Often through effective use of rhetoric, a strong message could be delivered, sometimes strong enough to effect other’s personal believes. A term closely related to rhetoric is the idea of “moral panic”. Stanley Cohen in his “FOLK DEVILS & MORAL PANICS” explains moral panics as when a society is subjected to certain periods where a condition, episode, person or a group of people emerge as a threat to society by their beliefs or ideas. Cohen explains that often the panic is about something that has existed for quite a while yet all the sudden “appears in the limelight”. However sometimes it is a new movement or idea altogether. However often the panic passes and is forgotten after a period.
A game I will look at which demonstrates both ideas, is ‘Metal Gear Solid’.

Metal Gear Solid is about a character named ‘Snake’ who’s objective is to set out on his military mission to save the world from this abstract idea of a nuclear weapon. Within the game are the ‘bad guys’ who snake is against, as they try to steal the nuclear weapons to generate them in the “black market” and sell them to the world. The emphasis of the game is on the idea of war, world peace and weapons of mass destructions.
The main value of the game is to achieve world peace by fighting and killing the ‘bad guys’ who are generating these nuclear weapons. So the main rhetoric is that violence is the answer for world peace, hence war is acceptable.

This game clearly demonstrates the recent on going moral panic on terrorism. And the idea of the generation of “weapons of mass destruction” which is threatening the world is clearly shown. The whole idea of America’s “war on terror” is also shown in the way that Snake is an American and all the ‘bad guys’ who are generating this nuclear weapons are foreigners.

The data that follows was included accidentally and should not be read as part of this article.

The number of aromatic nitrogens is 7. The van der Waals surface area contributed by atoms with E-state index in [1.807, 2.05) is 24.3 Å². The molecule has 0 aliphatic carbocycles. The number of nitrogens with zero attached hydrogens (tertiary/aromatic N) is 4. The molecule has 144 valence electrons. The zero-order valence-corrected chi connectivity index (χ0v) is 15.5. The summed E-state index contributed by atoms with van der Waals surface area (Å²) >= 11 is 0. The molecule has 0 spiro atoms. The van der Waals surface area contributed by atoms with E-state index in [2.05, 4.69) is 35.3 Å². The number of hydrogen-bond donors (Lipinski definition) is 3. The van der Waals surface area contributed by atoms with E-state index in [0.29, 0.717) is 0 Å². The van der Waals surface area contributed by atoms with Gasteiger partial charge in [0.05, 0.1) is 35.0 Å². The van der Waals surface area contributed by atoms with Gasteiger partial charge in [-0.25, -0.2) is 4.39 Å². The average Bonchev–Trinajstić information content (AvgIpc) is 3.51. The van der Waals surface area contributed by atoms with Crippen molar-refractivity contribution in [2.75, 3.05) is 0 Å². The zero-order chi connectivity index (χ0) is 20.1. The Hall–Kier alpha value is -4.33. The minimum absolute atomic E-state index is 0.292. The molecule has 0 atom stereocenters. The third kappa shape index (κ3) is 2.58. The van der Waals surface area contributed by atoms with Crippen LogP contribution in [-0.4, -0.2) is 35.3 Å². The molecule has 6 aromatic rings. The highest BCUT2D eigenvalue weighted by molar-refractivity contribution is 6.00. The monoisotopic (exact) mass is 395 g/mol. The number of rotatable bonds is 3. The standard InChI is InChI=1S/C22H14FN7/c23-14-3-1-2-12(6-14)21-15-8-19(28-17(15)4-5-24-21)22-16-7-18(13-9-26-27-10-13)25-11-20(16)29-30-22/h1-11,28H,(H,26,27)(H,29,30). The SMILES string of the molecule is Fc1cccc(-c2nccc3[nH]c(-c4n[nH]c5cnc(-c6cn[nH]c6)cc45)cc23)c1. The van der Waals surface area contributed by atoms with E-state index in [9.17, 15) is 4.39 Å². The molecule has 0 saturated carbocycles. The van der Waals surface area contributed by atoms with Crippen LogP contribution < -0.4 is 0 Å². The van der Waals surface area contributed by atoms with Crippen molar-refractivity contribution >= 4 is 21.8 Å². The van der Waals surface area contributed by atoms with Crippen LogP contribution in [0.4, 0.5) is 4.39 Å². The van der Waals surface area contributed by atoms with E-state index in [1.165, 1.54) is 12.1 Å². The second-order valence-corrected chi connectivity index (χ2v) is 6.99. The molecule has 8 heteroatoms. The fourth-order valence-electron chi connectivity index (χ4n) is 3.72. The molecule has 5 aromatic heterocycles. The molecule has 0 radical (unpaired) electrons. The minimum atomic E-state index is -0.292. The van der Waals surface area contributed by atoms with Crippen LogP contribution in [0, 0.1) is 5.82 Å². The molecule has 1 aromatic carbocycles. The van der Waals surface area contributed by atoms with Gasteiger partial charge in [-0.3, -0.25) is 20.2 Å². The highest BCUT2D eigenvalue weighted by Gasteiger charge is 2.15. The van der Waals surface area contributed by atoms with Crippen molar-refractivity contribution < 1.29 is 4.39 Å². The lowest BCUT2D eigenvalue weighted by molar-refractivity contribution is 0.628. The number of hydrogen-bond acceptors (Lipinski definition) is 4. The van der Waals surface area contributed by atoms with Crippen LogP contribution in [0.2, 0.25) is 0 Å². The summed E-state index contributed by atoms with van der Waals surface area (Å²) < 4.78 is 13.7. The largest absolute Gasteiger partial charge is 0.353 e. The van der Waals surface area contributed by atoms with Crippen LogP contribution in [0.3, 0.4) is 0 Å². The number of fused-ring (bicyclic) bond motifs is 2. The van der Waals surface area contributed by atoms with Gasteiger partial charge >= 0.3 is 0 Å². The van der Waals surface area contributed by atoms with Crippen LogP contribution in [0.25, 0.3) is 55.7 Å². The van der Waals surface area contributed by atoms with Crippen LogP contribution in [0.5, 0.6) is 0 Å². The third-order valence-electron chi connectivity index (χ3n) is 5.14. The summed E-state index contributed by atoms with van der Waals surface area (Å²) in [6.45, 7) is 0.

Word count per entry 404

Stanley Cohen, FOLK DEVILS & MORAL PANICS, Basil Blackwell, (1980, p 9-12)
James W. Chesebro, Dale A. Bertelsen, Analysing Media, Communication technonlogies as symbolic and cognitive system, The Guilford Press, (p 177-179)
Blog 1
Wittgenstein on Games

Wittgenstein’s idea on games is that they all generally have overlapping similarities and share some common features. He outlines 3 features which are found in majority of games, however not all games have all three features, but most have at least two. These features are, the game could either be a skills game, something like Tetris, on the other hand, a game may only require luck, i.e. the lottery. And finally the game may have an element of competitiveness. A game must at least have one of these features to be considered a game. Wittgenstein describes games using the metaphor of a rope with different twisted fibres, not a single thread. He also describes games using the idea of family resemblance. Family members often share similar features, i.e. nose, eyes etc but will not all have exactly the same features. This is the case with games.
I will be discussing three games in terms of their shared features. The first game I will discuss is The PC game Minesweeper: Although this game requires some skill in trying to work out, by the number clues given, where the next bomb might be, the game also requires some luck, as choosing your first few boxes is randomly done, with out any thought or skills required. There is no competition in this game, however some may argue that you are competing with the PC or yourself.
Football soccer: This game would be highly competitive as you are competing directly against the other team, and would need a lot of good game controlling skills. However luck does not seem a feature of he game as it is more skills orientated than luck. You need skills to control the ball and make the right moves not luck.
Pin ball: whether this game is more skills orientated than luck orientated is debatable. Some may consider the way you strike the flippers determains how successful you are in the game. Where as some may debate that the striking of the flippers requires no skill and the game is based on luck as the player has no control over where the ball goes, its luck. Again this game is only competitive in the sense that you may be competing against yourself by setting your self higher target scores etc.

Word count per entry 384